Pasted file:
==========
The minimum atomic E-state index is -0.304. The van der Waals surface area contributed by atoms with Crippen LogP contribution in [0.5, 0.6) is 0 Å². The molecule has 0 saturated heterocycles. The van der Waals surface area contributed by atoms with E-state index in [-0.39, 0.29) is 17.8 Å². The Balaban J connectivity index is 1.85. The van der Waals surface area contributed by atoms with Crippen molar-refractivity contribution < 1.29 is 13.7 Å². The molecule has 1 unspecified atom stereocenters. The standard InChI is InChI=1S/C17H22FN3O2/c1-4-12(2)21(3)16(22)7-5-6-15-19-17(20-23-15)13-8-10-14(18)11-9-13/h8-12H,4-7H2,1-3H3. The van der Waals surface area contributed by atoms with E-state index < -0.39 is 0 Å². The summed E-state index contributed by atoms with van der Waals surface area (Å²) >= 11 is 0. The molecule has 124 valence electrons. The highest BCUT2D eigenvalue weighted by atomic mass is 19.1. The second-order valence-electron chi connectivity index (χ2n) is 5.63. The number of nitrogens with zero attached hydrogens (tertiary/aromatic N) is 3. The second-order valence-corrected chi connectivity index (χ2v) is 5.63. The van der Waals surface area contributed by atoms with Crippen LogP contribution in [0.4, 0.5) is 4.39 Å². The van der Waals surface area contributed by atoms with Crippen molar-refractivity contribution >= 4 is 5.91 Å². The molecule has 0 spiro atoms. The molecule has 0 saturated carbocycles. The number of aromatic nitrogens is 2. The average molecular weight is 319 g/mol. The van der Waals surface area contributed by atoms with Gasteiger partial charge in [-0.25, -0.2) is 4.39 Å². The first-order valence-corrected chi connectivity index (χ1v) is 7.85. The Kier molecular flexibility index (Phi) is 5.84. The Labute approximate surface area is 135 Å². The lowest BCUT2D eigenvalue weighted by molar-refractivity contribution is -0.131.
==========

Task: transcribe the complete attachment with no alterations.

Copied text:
The minimum atomic E-state index is -0.304. The van der Waals surface area contributed by atoms with Crippen LogP contribution in [0.5, 0.6) is 0 Å². The molecule has 0 saturated heterocycles. The van der Waals surface area contributed by atoms with E-state index in [-0.39, 0.29) is 17.8 Å². The Balaban J connectivity index is 1.85. The van der Waals surface area contributed by atoms with Crippen molar-refractivity contribution < 1.29 is 13.7 Å². The molecule has 1 unspecified atom stereocenters. The standard InChI is InChI=1S/C17H22FN3O2/c1-4-12(2)21(3)16(22)7-5-6-15-19-17(20-23-15)13-8-10-14(18)11-9-13/h8-12H,4-7H2,1-3H3. The van der Waals surface area contributed by atoms with E-state index < -0.39 is 0 Å². The summed E-state index contributed by atoms with van der Waals surface area (Å²) >= 11 is 0. The molecule has 124 valence electrons. The highest BCUT2D eigenvalue weighted by atomic mass is 19.1. The second-order valence-electron chi connectivity index (χ2n) is 5.63. The number of nitrogens with zero attached hydrogens (tertiary/aromatic N) is 3. The second-order valence-corrected chi connectivity index (χ2v) is 5.63. The van der Waals surface area contributed by atoms with Crippen LogP contribution in [0.4, 0.5) is 4.39 Å². The van der Waals surface area contributed by atoms with Crippen molar-refractivity contribution >= 4 is 5.91 Å². The molecule has 0 spiro atoms. The molecule has 0 saturated carbocycles. The number of aromatic nitrogens is 2. The average molecular weight is 319 g/mol. The van der Waals surface area contributed by atoms with Gasteiger partial charge in [-0.25, -0.2) is 4.39 Å². The first-order valence-corrected chi connectivity index (χ1v) is 7.85. The Kier molecular flexibility index (Phi) is 5.84. The Labute approximate surface area is 135 Å². The lowest BCUT2D eigenvalue weighted by molar-refractivity contribution is -0.131.